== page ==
Read Hatred in the belly: Politics behind the appropriation of Dr Ambedkar's writings by Ambedkar Age Collective Online


On Dec 2, 2015, Hatred in the belly was published and made available on It became a bestseller under the category of political ideologies in less than 24 hours and continues to remain popular. An enthusiastic and spontaneous network of readers, activists and authors have since facilitated a unique and energetic distribution network, taking the book to their circOn Dec 2, 2015, Hatred in the belly was published and made available on It became a bestseller under the category of political ideologies in less than 24 hours and continues to remain popular. An enthusiastic and spontaneous network of readers, activists and authors have since facilitated a unique and energetic distribution network, taking the book to their circles of influence. It has been distributed to student associations, universities, booksellers, study groups, and a significant number of anti-caste and Ambedkarite organizations all over India. The book has been welcomed as a part of vibrant and diverse anti-caste discourses which concern themselves with transformative politics aimed at Annihilation of Caste. Several book launch and discussion events have taken place, all initiated by local Dalit Bahujan literati, activists, students and other progressive sections in major cities across India. Since its release, a multitude of readers and well-wishers filled the social media sites posing with their copies of the book, which helped the book reach far and wide. The book has become a part of conversations on larger issues of appropriation of knowledge, labor, symbols, land, concentration of resources, anti-caste publishing cultures, academic exclusion and hostility faced by Dalit Bahujan students and faculty etc. There has been a growing demand from readers in the diaspora for an eBook version of 'Hatred in the belly: Politics behind the appropriation Dr Ambedkar's writings'. The Shared Mirror is pleased to make the eBook available on About the book Hatred in the belly is a Telugu phrase (kaDupulO kasi) taken from a speech delivered by poet Joopaka Subhadra, in Hyderabad, on the appropriation of Babasaheb Ambedkar's Annihilation of Caste. The speech, included in this volume, aptly summarises the deep-seated hostility of Brahminic India towards the Dalit Bahujan. Similarly, the other essays and speeches collected in this volume, written and delivered by a number of writers, academics, students, and activists (referred to as the Ambedkar Age Collective in this book), unfurl before you a critical tapestry dissecting the hegemonic brahminic discourse which works towards delegitimizing the radical legacy of Amebdkarite thought. The most stark example of these efforts, from the 'left' and the 'right' of the Indian political spectrum, is the Navayana edition of Babasaheb's AoC with an 'introduction' by Arundhati Roy. The works collected here emerged as spontaneous reactions to the Roy-Navayana project from multiple locations and in multiple languages. The varied interventions, which began online, and the discursive terrains it opened up offer us a glimpse of the ways through which the marginalised resist continued attempts made at hegemonising their knowledge and lives by the brahminic oppressors irrespective of their political leanings. Authors include: Anu Ramdas, Kuffir, Gurinder Azad, Bojja Tharakam, Adv. Dr. Suresh Mane, Anoop Kumar, U. Sambashiva Rao, Shakyamuni, Dr Sangeeta Pawar, Sunny Kapicadu, O. K. Santhosh, Dr B. Ravichandran, Dalit Camera: Through Un-Touchable Eyes, Karthik Navayan, Joopaka Subhadra Dr. K Satyanarayana, Vaibhav Wasnik, Nilesh Kumar, Asha Kowtal, Nidhin Shobhana, Gee Imaan Semmalar, Syam Sundar, Murali Shanmugavelan, Praveena Thaali, Dr Karthick RM, Huma Dar, Joby Mathew, James Michael, Akshay Pathak, Vinay Bhat, Yogesh Maitreya, Thongam Bipin, K K Baburaj, Sruthi Herbert, Gaurav Somwanshi, Kadhiravan, Rahul Gaikwad, Joe D'Cruz. ...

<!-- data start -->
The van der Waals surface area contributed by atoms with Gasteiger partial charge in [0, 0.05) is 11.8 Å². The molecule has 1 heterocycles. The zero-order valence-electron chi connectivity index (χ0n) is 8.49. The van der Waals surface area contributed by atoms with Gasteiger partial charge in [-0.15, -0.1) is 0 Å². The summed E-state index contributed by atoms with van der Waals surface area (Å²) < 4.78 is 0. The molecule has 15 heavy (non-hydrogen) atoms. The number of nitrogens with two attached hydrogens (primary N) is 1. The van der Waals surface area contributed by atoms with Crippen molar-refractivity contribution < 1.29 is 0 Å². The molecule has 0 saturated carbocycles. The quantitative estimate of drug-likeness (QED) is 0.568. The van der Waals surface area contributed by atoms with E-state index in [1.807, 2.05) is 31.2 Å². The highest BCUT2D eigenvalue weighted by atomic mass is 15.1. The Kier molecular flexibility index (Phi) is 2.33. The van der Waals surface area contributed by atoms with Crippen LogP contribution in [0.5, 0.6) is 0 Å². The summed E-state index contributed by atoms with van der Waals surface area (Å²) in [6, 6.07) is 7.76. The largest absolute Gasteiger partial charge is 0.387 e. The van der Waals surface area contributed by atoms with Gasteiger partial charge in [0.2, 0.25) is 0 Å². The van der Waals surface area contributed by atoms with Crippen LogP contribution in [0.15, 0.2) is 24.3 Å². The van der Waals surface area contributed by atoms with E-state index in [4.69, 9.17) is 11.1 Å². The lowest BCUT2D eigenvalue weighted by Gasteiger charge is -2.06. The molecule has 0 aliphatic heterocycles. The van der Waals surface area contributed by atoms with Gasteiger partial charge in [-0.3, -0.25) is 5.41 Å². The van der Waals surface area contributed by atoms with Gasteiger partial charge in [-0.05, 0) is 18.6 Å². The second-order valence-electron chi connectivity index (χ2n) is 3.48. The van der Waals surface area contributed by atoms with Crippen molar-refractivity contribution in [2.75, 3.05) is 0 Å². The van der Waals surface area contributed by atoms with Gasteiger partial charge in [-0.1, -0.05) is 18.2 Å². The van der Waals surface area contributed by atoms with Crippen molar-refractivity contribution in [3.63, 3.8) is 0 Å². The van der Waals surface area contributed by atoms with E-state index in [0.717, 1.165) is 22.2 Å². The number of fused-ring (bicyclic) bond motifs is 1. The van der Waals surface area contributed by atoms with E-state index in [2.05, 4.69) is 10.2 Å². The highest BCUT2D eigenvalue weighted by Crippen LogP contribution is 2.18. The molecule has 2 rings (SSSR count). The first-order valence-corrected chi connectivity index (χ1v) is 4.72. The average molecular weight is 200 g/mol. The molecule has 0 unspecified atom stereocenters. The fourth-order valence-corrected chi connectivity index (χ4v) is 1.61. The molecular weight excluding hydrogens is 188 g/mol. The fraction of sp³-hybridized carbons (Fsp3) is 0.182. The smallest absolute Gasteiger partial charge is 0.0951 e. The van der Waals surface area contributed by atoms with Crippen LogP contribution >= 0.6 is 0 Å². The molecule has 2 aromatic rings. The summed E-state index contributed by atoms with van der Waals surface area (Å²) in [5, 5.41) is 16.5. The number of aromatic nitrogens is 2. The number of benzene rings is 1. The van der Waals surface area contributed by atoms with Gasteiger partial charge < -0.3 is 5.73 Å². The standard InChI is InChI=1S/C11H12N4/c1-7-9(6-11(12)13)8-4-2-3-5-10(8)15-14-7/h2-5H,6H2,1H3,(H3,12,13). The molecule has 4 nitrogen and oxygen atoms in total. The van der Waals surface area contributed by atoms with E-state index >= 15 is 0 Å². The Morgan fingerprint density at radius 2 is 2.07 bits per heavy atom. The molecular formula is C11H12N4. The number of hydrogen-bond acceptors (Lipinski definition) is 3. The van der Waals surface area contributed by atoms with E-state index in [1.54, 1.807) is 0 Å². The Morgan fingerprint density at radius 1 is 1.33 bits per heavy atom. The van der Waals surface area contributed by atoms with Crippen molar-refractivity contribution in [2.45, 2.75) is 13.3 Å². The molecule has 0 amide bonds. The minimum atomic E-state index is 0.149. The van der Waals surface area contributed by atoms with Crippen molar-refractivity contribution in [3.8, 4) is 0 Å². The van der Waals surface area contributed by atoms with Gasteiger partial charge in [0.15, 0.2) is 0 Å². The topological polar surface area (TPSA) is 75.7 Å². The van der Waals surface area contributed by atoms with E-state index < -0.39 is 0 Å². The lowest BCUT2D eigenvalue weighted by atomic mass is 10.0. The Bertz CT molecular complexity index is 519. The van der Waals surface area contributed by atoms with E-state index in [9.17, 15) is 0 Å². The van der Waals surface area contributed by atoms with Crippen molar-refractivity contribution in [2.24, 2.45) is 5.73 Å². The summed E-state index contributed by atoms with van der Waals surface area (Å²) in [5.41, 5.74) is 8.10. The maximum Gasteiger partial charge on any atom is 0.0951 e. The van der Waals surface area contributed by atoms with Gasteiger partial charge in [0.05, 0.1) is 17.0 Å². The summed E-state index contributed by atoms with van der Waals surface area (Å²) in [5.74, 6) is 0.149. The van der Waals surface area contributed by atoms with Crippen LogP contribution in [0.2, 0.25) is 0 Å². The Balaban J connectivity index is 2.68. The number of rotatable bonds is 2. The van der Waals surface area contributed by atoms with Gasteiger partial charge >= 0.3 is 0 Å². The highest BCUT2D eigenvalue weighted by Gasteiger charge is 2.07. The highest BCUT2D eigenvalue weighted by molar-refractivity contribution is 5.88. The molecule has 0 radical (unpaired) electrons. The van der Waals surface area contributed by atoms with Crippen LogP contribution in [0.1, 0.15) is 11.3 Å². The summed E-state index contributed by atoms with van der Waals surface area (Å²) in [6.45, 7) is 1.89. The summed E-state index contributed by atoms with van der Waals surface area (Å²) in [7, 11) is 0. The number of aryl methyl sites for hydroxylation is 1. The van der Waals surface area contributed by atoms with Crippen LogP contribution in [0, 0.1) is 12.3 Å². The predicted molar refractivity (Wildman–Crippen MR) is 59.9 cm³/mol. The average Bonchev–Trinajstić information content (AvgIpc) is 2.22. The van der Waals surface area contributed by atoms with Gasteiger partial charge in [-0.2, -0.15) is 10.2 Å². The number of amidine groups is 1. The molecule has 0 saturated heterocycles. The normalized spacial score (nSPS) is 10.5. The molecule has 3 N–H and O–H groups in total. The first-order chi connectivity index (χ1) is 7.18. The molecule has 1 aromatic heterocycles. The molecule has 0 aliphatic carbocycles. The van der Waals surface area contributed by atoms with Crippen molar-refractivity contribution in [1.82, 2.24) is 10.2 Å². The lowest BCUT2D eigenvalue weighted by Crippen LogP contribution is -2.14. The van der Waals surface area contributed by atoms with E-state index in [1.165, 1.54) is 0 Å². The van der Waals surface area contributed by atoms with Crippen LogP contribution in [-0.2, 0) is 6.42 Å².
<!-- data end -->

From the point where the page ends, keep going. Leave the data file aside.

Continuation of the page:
Title : Hatred in the belly: Politics behind the appropriation of Dr Ambedkar's writings
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ISBN : 29743571
Format Type : Kindle Edition
Number of Pages : 386 Pages
Status : Available For Download
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Hatred in the belly: Politics behind the appropriation of Dr Ambedkar's writings Reviews

  • Varad Deshmukh
    2019-03-11 07:44